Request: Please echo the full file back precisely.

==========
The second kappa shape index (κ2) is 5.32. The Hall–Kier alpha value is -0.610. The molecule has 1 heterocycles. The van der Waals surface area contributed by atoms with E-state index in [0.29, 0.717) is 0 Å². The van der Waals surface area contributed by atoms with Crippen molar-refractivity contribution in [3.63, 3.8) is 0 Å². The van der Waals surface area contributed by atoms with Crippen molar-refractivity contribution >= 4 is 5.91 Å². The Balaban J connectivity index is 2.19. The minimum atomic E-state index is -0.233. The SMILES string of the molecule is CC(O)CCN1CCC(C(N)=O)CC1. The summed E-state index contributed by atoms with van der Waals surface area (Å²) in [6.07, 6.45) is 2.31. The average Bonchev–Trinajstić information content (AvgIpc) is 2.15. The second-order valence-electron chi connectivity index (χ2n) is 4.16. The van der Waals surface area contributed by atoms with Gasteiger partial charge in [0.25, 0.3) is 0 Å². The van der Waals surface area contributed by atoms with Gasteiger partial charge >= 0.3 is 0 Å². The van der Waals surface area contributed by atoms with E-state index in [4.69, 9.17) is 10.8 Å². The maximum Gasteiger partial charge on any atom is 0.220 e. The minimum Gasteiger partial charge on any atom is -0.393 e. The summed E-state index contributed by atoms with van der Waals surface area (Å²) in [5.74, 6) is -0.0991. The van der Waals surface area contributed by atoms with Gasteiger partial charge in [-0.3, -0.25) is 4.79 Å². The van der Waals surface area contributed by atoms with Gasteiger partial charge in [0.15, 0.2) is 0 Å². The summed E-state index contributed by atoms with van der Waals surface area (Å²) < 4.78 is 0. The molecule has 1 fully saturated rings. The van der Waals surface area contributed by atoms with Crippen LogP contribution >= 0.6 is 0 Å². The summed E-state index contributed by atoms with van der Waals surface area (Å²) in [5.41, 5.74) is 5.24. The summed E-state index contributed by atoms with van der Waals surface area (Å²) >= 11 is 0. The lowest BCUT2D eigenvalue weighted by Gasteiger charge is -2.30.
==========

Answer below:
The second kappa shape index (κ2) is 5.32. The Hall–Kier alpha value is -0.610. The molecule has 1 heterocycles. The van der Waals surface area contributed by atoms with E-state index in [0.29, 0.717) is 0 Å². The van der Waals surface area contributed by atoms with Crippen molar-refractivity contribution in [3.63, 3.8) is 0 Å². The van der Waals surface area contributed by atoms with Crippen molar-refractivity contribution >= 4 is 5.91 Å². The Balaban J connectivity index is 2.19. The minimum atomic E-state index is -0.233. The SMILES string of the molecule is CC(O)CCN1CCC(C(N)=O)CC1. The summed E-state index contributed by atoms with van der Waals surface area (Å²) in [6.07, 6.45) is 2.31. The average Bonchev–Trinajstić information content (AvgIpc) is 2.15. The second-order valence-electron chi connectivity index (χ2n) is 4.16. The van der Waals surface area contributed by atoms with Gasteiger partial charge in [0.25, 0.3) is 0 Å². The van der Waals surface area contributed by atoms with Gasteiger partial charge >= 0.3 is 0 Å². The van der Waals surface area contributed by atoms with E-state index in [4.69, 9.17) is 10.8 Å². The maximum Gasteiger partial charge on any atom is 0.220 e. The minimum Gasteiger partial charge on any atom is -0.393 e. The summed E-state index contributed by atoms with van der Waals surface area (Å²) in [5.74, 6) is -0.0991. The van der Waals surface area contributed by atoms with Gasteiger partial charge in [-0.3, -0.25) is 4.79 Å². The van der Waals surface area contributed by atoms with Gasteiger partial charge in [0.15, 0.2) is 0 Å². The summed E-state index contributed by atoms with van der Waals surface area (Å²) < 4.78 is 0. The molecule has 1 fully saturated rings. The van der Waals surface area contributed by atoms with Crippen LogP contribution >= 0.6 is 0 Å². The summed E-state index contributed by atoms with van der Waals surface area (Å²) in [5.41, 5.74) is 5.24. The summed E-state index contributed by atoms with van der Waals surface area (Å²) >= 11 is 0. The lowest BCUT2D eigenvalue weighted by Gasteiger charge is -2.30.